Empower Yourself: Master the Art of Independent Living

Woman in wheelchair working at computer

If you’re like many people with a disability, you may believe you’ll never be able to live independently.

It’s understandable to feel that way. But the truth is that with enough preparation and perhaps caregiver support, most people with paralysis — even quadriplegia — can live happily on their own.

I recently reported on a Spina Bifida Association webinar, presented by neuropsychologist Jennifer Turek Queally, about strategies to do just that.

Here’s more of Queally’s wisdom about ways people with spina bifida, spinal cord injuries, and other forms of paralysis can lead safe, productive, and fulfilled lives as independent adults.

Managing Medical Care

One of the most difficult parts of transitioning to adulthood with a disability is managing your own medical care.

As an adult, you’re responsible for your own medical decisions. While parents or other family members can offer support, getting the medical care you need is ultimately up to you.

This may seem intimidating, but with practice, you can do it. Here are some tips.

When visiting medical providers:

  • Think about everything you need to discuss before you get there. The visit will probably be short, so there will be no time to waste.

  • Decide if you will go on your own, or if you need someone to drive you or help remember questions to ask.

  • If you bring someone, realize that you are still responsible for making your own medical decisions. You can ask your friend or relative to leave the room if you need to discuss something private with your provider.

  • Write out your medical history before the appointment so you can easily refer to it.

  • Rehearse questions beforehand. Consider printing notes from the online portal and creating a list of questions from that.

  • After the visit, be sure you can summarize what was said and the results of any diagnostic tests.

  • Ask for clear, brief instructions for follow up, and be sure you understand what both you and your provider are expected to do.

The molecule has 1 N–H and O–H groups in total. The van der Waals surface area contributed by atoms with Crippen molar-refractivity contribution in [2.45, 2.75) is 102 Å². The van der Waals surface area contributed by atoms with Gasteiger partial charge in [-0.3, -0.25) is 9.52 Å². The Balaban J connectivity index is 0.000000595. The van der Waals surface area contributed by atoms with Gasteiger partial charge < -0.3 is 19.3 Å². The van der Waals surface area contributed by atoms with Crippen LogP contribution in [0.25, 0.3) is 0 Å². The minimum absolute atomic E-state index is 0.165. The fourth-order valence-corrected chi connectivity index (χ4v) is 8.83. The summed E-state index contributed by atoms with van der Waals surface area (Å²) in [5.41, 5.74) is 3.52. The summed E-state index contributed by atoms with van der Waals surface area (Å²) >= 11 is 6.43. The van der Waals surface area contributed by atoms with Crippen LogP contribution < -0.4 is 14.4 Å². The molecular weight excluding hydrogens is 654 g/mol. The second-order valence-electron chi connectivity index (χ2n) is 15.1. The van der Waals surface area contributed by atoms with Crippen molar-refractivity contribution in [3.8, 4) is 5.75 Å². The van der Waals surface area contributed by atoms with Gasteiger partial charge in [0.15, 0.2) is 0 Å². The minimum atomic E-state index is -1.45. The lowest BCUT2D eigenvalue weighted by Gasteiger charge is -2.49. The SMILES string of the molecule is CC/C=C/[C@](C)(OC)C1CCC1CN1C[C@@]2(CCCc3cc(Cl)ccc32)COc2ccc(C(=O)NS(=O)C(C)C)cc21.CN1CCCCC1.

• Take a photo of the provider’s business card so you don’t forget their address and contact information.

Living on Your Own at Home

Living at home by yourself, even with the support of a caregiver, is undeniably challenging. There’s more to cover here than I have space for, but a few tips from the webinar will help get you started.

  • First, it’s crucial to begin learning key skills, such as planning, organization, and self care, before you move out of your parents’ home.

  • Master everyday chores like doing laundry, vacuuming, cooking, and paying bills, to the extent you can physically do them. You will need to learn and repeat specific steps for each task. Practice these before moving out, starting with a few steps and building up from there.

  • Think specifics — things like: Are there ramps and elevators to get into your new house or apartment? How will you move laundry from room to room? Are your appliances low enough to use from a wheelchair? Can you get in and out of bed by yourself?

  • If you can’t drive, locate accessible mass transit before choosing a place to live. Practice using it while you’re still living with your parents.

  • Use checklists to keep you organized while doing all of this.

After going through this process, you may come to realize that you can’t do everything alone. There’s absolutely no shame in that.

Consider a hiring part-time caregiver. They can provided needed support while still allowing you significant independence.

Entering the Workforce

Queally points out that starting a new job involves a lot of changes: managing a new environment, learning new skills, learning new routines (some of which you have to do privately), etc.

The good news is that you can get help adapting to these changes. In the U.S., the Americans With Disabilities Act continues to provide supports for people with disabilities when they reach adulthood.